June 22, 2024

Representative Steven S. Howitt supports HERO Act to expand benefits for Massachusetts veterans and servicemembers

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Boston – Just days before Memorial Day, State Representative Steven S. Howitt (R-Seekonk) joined with his colleagues to pass legislation that would expand benefits for the Commonwealth’s veterans and servicemembers.

House Bill 4661, An Act honoring, empowering, and recognizing our servicemembers and veterans, also known as the HERO Act, was engrossed by the House of Representatives on a vote of 156-0 on May 22. The bill is a redrafted version of legislation originally filed by Governor Maura Healey as House Bill 4172 on November 9.

According to Representative Howitt, the HERO Act addresses a wide range of programs available to veterans, from annuities and property tax abatements to employment and medical assistance benefits.

For example, the House bill proposes an increase in the annual annuities paid to disabled veterans and their dependents. Currently set at $2,000, this annuity would increase to $2,250 on July 1, 2024 and to $2,500 on July 1, 2025. Representative Howitt noted the bill also contains language allowing cities and towns to voluntarily provide eligible veterans with annual increases in their property tax abatements in an amount equal to the cost of living as determined by the Consumer Price Index.

To encourage more employers to hire veterans, the HERO Act increases the Work Opportunity Credit available to eligible partnerships, LLCs, and other legal entities from $2,000 to $2,500 for each veteran hired, while also increasing the excise tax credit available to businesses under the Work Opportunity Credit by the same amount.

Representative Howitt said the bill also requires retirement systems to inform veterans of the availability of creditable service for their military service upon entry into a public service position, Under the HERO Act, veterans who are members of a retirement system and failed to purchase creditable service will be given a 1-time option to purchase their creditable service within 1 year.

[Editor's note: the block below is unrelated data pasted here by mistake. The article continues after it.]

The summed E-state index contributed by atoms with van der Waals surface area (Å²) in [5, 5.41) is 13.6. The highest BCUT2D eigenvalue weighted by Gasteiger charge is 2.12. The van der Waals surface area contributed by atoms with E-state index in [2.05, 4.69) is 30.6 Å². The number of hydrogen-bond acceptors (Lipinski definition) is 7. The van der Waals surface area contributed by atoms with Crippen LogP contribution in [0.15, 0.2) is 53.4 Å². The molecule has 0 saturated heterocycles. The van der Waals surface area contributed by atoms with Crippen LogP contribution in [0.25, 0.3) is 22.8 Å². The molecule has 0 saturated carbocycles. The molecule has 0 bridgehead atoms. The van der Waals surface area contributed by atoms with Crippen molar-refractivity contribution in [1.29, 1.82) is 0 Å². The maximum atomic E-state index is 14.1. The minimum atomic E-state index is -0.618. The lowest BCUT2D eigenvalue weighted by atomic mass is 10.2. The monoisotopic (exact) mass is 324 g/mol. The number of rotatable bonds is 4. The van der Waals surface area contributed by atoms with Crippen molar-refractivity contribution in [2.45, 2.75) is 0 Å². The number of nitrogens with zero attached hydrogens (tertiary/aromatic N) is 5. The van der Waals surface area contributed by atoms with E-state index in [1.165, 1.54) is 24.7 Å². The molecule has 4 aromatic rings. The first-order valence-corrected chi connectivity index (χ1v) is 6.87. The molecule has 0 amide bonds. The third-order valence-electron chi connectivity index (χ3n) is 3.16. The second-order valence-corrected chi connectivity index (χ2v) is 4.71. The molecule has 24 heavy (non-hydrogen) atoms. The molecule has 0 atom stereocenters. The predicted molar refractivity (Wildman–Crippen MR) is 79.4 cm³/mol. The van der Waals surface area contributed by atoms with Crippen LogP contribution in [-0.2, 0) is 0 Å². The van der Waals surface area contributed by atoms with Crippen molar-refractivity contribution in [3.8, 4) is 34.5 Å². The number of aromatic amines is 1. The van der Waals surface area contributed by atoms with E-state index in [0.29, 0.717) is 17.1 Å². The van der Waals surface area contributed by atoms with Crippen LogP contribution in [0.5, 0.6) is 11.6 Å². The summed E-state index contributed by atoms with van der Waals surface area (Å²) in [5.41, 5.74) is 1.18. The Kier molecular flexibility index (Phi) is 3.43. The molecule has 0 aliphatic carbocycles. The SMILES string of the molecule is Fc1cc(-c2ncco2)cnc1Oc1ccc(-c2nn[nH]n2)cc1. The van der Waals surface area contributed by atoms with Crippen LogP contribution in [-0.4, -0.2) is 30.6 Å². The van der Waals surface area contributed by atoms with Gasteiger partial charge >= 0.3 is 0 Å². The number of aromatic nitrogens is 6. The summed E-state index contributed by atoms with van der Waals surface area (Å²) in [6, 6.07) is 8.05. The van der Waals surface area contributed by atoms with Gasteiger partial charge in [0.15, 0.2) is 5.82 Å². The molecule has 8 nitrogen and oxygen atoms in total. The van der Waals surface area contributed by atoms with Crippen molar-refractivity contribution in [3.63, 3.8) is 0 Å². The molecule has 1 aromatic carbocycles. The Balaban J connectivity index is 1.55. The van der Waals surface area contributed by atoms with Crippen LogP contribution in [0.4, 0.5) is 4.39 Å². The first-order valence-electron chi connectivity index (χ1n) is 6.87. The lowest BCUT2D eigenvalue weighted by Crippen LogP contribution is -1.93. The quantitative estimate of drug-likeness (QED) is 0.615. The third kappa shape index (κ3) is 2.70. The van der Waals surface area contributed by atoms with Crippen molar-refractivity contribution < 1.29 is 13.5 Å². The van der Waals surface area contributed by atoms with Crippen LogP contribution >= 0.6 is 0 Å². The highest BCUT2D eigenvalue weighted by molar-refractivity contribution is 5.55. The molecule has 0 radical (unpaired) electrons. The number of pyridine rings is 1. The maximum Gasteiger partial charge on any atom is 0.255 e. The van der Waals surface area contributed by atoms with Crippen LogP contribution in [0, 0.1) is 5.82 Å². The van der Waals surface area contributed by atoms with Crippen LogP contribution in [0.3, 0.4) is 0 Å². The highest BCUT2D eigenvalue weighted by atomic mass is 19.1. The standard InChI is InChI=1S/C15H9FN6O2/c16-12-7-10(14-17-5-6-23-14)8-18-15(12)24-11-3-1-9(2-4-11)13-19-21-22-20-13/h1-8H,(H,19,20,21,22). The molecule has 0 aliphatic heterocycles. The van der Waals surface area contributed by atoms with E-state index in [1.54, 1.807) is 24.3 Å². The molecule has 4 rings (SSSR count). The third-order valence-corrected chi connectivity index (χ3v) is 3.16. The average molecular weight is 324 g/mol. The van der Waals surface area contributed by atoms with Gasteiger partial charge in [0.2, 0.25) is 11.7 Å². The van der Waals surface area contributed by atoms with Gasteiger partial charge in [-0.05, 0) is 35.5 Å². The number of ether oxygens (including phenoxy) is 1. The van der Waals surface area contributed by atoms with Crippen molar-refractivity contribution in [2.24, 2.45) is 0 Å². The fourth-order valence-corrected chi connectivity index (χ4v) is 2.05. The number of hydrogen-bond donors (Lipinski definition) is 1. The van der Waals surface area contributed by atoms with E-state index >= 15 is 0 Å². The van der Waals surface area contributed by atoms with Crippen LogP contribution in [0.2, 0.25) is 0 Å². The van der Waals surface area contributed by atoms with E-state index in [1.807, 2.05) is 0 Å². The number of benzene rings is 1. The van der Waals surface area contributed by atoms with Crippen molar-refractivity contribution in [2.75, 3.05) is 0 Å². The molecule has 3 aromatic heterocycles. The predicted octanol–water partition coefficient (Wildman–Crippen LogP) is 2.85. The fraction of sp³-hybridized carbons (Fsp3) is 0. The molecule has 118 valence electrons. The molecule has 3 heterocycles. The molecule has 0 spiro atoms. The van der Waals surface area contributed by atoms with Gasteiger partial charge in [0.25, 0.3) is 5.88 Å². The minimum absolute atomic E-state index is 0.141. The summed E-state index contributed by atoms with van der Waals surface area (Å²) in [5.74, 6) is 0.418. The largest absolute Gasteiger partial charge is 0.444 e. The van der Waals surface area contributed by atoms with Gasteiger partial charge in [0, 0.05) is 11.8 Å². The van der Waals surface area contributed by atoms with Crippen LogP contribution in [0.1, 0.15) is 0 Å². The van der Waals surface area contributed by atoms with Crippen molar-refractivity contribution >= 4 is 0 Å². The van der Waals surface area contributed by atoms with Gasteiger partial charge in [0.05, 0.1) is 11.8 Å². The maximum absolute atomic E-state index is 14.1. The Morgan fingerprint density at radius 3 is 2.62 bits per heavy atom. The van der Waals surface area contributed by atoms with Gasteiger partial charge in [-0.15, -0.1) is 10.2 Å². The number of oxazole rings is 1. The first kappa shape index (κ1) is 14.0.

To assist veterans with their medical, behavioral health, and dental care, the HERO Act ensures coverage of any costs remaining after all private, state, and federal benefits have been utilized. Representative Howitt noted the bill also creates a a working group to study alternative therapies for mental health treatments for veterans, including psychedelic therapy, with a report and recommendations due by January 1, 2025.

In addition to waiving all veterans and Gold Star Families license plate fees, the HERO Act also takes steps to ensure that veterans are not deemed ineligible for service-related benefits due to an increase in their income as a result of a cost-of-living adjustment made to their Social Security, Supplemental Security Income, or Social Security Disability Insurance in the year that the cost-of-living adjustment is issued.

Representative Howitt said the HERO Act requires that Massachusetts veterans and servicemembers be notified of their eligibility to participate in the Department of Veterans Affairs Burn Pits Registry. It also established a state database to help ensure proper communication with self-identifying veterans and servicemembers who were exposed to toxic airborne chemicals and fumes caused by open burn pits or other airborne hazards.

During floor debate, several amendments were adopted by the House with the support of Representative Howitt, including proposals to:
• Include language on the Medal of Liberty application informing those who are approved for the medal that they are automatically eligible for the Medal of Liberty license plate, which was established in 2022;
• Require the Registrar of Motor Vehicles, in consultation with the Adjutant General of the Massachusetts National Guard, to notify all past recipients of the Medal of Liberty that they are eligible for the Medal of Liberty license plate;
• Allow the Gaming Commission, with the approval of a local licensing authority, to issue a limited slot machine gaming license to certain veterans organizations to operate up to 5 slot machines;
• Allow the Department of Public Health to grant a waiver to veterans or military medics applying to be an emergency medical technician (EMT) if their completed training or courses required by the United States armed forces are substantially equivalent to the training required by the state for EMTs;
• Require that the flag of the Commonwealth be flown at half-staff in the event of the death of a military member who is killed in active duty, or if the remains of a POW or MIA are repatriated in the Commonwealth; and annually on national POW/MIA recognition day; and
• Require that the Secretary of Veterans’ Services, in consultation with the Secretary of Labor and Workforce Development, create a notice regarding the resources and benefits available to veterans to be posted by employers with more than 50 employees.

House Bill 4661, as amended, now moves to the Senate for its consideration.

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